If you stand on the rooftop of the Grande Arc at La Defense, you can see the longest straight, visible line in Paris. In the middle of the long line you see the Arc de Triomphe, then Obelisk of the Place de Concorde, after it there is the Arc Carouselle at the Park Tuileries and then I.M. Pei’s Pyramide at the entrance of Louvre Museum.
The Arc de Triomphe, the second landmark looking to the city from La Defense, is located at the center of the Place Charles-de-Gaulle, also known as the Place de l’Étoile with 12 avenues joining it´s huge rond point. It is the greatest symbol of French military power and national pride for it.
Napoleon decided to restore the memory of the victories of the Republic and the Empire in this building; the biggest of its kind. His idea was to glorify the army and its leaders.
On the walls of the arc there are magnificent reliefs, which illustrate war scenes. Under the arc you´ll find the tomb of the unknown soldier. The constant flame of remembrance burns on the tomb. There is a rumor that it is only a symbolic grave – no one should be actually buried there.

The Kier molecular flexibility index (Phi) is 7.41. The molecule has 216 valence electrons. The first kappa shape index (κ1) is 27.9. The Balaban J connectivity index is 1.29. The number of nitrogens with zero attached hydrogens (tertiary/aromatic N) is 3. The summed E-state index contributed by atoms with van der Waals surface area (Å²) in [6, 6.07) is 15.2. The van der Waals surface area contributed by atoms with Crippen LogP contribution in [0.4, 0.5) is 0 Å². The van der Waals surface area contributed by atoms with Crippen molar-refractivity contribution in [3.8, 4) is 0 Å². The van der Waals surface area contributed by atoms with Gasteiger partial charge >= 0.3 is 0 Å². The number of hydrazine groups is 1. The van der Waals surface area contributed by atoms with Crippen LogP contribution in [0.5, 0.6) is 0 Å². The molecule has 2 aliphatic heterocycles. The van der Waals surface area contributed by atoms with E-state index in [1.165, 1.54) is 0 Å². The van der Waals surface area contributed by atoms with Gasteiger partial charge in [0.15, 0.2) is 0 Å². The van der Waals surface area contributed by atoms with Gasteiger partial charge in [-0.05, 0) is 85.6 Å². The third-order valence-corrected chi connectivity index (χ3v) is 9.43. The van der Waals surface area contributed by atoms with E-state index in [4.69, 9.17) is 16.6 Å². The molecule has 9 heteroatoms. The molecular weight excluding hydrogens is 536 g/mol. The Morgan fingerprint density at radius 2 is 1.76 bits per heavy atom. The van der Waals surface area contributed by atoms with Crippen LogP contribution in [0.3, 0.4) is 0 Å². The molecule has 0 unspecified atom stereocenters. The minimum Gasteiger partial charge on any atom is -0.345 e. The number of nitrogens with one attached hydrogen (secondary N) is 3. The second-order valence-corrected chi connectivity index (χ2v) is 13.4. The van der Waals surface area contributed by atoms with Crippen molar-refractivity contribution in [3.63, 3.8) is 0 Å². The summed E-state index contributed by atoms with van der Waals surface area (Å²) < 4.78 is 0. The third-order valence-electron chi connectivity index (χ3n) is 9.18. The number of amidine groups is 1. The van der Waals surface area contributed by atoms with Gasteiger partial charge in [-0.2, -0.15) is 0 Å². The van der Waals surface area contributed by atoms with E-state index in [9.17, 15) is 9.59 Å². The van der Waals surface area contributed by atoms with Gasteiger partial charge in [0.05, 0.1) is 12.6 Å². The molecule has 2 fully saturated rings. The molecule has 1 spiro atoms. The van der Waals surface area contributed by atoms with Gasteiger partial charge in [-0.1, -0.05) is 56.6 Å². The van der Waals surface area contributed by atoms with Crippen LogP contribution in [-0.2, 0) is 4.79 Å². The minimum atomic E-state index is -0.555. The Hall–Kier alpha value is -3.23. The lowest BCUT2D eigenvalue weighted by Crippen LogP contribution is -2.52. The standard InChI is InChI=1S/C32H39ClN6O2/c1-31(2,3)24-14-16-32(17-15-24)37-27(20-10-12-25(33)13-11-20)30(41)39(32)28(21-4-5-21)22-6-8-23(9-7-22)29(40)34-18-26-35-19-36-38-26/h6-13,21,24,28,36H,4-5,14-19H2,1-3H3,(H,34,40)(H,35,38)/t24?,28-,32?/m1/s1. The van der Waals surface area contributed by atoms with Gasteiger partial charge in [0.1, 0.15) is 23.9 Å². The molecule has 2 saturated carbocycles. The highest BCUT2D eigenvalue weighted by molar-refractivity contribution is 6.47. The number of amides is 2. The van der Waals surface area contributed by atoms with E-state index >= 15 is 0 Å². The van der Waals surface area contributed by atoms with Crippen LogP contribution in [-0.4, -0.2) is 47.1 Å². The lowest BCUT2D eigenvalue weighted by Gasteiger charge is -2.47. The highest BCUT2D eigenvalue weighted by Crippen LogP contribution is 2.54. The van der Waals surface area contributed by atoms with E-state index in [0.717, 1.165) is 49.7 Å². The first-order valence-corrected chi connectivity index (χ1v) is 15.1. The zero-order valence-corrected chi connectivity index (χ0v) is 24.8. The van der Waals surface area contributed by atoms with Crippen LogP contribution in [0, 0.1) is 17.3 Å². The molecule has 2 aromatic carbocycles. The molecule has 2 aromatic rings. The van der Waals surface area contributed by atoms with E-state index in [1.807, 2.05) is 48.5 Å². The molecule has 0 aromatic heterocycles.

The arch’s height is 49,54 m and the width is 44,82 m. It looks awesome from the avenue Champ’s Élysée and the avenue de la Grande Armée. There are jokes about some tourists who see the arc from two other avenues and are wondering; ” Oh, it is so minuscule!” If you catch yourself thinking that, you should probably move on the left- or right hand side of the building to see it´s “big face”.
There is a small museum on the top of the arc. From the terrace you can catch yet another nice view of Paris and the busy traffic on the Place de l’Étoile rond point.
A tip for you: There an underground corridor from the end of Avenue Champ’s Élysée to to the arc – you don´t have to try and cross the busy avenues.
How to get there: Métro and RER; Charles-de-Gaulle-Étoile. 12 avenues are leading you to the Arc Triomphe – see the map below!